One negative thing about Vista is that you may find the filtering software you have been using up to now will not work. We tried to install several programs and most of them failed to run. But because Vista comes with its own built-in parent controls, you may decide that you don’t need any other program anyway. The Vista parental controls appear to be both effective and comprehensive – certainly more comprehensive than most freeware programs.

The Parental Controls come in all the different versions of Vista, including the Basic edition, and are easily activated. All you need to do to get them working is to create a separate user account for your child and then go into the Windows Control Panel, click on Parental Controls and activate it for your child’s account.

There are many options to choose from. The web filter is set on "Moderate" by default, which is probably the best setting. The "High" setting blocks access to all web sites, the only exceptions being those sites which you physically enter into an exception list. This heavy-handed approach may be okay for the youngest web users who you may want to restrict to only a handful of safe web sites, but is unsuitable for older children who need to use the internet to research their homework and school projects.

Even with the "Moderate" setting you will find that some apparently harmless sites can sometimes be blocked. We were concerned when the first two sites we tried, the Sydney Morning Herald site and The Australian newspaper site were both blocked. To override the block, we only had to enter the password for the administrator’s account to give access to the sites. And after this initial hiccup, we worked our way through a list of 100 harmless sites and not one of them was blocked.

We then worked our way through a long list of known "adult" web sites and all of them were blocked.

Apart from specifically pornographic sites, the Vista parental controls can also be set to block sites with information on bomb-making, hate speech, weapons, drugs, alcohol, tobacco, gambling and sex education.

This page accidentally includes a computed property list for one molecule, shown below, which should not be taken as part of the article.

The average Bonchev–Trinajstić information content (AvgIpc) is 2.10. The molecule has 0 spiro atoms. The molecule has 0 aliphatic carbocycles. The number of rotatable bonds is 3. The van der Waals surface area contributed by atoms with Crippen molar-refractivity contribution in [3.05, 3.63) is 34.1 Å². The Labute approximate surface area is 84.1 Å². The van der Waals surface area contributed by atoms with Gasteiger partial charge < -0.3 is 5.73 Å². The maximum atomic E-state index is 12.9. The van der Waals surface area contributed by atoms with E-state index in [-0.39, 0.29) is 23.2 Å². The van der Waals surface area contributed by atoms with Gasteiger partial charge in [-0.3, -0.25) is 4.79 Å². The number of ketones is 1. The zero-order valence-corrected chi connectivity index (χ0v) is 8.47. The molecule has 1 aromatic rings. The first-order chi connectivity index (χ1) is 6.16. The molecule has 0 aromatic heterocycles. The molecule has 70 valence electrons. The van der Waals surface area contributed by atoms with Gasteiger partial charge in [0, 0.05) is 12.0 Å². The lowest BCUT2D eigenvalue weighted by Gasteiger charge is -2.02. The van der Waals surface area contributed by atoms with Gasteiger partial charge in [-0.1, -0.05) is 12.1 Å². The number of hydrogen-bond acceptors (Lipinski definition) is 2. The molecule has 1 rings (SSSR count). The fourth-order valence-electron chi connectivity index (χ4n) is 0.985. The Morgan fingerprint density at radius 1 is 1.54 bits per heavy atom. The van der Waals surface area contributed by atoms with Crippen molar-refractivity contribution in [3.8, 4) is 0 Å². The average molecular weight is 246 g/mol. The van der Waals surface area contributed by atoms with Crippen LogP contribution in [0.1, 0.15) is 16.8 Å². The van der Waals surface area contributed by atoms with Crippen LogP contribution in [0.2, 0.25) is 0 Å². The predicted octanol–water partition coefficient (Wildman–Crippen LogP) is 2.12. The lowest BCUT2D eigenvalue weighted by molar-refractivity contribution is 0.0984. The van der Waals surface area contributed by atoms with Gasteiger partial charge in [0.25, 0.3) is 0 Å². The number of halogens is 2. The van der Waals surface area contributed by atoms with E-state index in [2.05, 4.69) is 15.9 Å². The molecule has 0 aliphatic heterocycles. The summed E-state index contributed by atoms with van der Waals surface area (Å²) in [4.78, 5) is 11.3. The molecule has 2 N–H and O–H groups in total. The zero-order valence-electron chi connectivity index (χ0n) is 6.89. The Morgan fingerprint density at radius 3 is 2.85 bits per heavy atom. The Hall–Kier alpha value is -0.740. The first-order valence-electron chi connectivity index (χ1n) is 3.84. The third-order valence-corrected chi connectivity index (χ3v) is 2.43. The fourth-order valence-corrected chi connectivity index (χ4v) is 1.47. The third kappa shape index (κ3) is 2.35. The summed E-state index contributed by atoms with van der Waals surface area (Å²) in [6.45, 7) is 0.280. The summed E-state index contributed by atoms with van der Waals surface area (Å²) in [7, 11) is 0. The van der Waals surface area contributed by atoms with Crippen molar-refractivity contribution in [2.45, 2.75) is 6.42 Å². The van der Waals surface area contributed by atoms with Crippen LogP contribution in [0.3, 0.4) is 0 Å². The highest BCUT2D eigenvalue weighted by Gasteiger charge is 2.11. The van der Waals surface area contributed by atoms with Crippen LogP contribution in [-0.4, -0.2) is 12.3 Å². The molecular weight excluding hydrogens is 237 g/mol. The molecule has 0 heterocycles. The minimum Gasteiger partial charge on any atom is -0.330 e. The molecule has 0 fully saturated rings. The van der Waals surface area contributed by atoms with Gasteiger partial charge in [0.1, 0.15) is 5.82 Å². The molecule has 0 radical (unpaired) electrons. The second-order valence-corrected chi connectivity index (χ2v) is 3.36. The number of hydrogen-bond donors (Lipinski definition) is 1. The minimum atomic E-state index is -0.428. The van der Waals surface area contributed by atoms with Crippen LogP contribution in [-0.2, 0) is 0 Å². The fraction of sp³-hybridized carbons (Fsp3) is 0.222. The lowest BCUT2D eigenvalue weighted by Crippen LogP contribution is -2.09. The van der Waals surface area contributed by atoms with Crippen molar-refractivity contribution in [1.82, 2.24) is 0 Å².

Another filter allows parents to set specific hours that a child can use the computer during any particular week.

Another section provides a games filter that can be set to block game playing altogether, to set ratings for the level of games that are acceptable right up to M15+, or to block specific games.

The filter can also be set to allow or block access to specific programs on the computer. This works well with most programs, but we found what appears to be a serious flaw in its operation which will hopefully be corrected in the future. While this filter will block programs like Windows Media Player when they are opened as stand-alone programs, it won’t stop a user from using them as a plug-in, or "add-on" program, in a web browser, including in Windows own browser, Internet Explorer.

What this means is that when a child tries to open up Media Player to play an MP3 music file or a video file, their attempt will be blocked. But if they log on to the internet, and open up Internet Explorer, they can play the same MP3 or video file while they are online.

You could always try turning off particular plug-ins by going into your Web Browsers settings (in Internet Explorer it is: Tools/Internet Options/Programs/Add-ons), but then there is nothing to stop a user from simply turning them back on again. Once they have done so, they can then go to any site on the internet and watch videos or play music or games – unless, of course, you use the settings in the Parental Controls to block access to individual sites.

Despite this drawback, the Vista parent controls are an important advance for Windows users. Even as they are, they will be helpful to parents and they will no doubt be improved over time. If you are not happy with their shortcomings, you could try one of the other parental control programs on the market. Another alternative, as the accompanying MercatorNet article indicates, is to try a different operating system altogether, like one of the many versions of Linux. But one thing is clear – this battle is only just beginning.

Bill James is a freelance IT journalist in Sydney, Australia.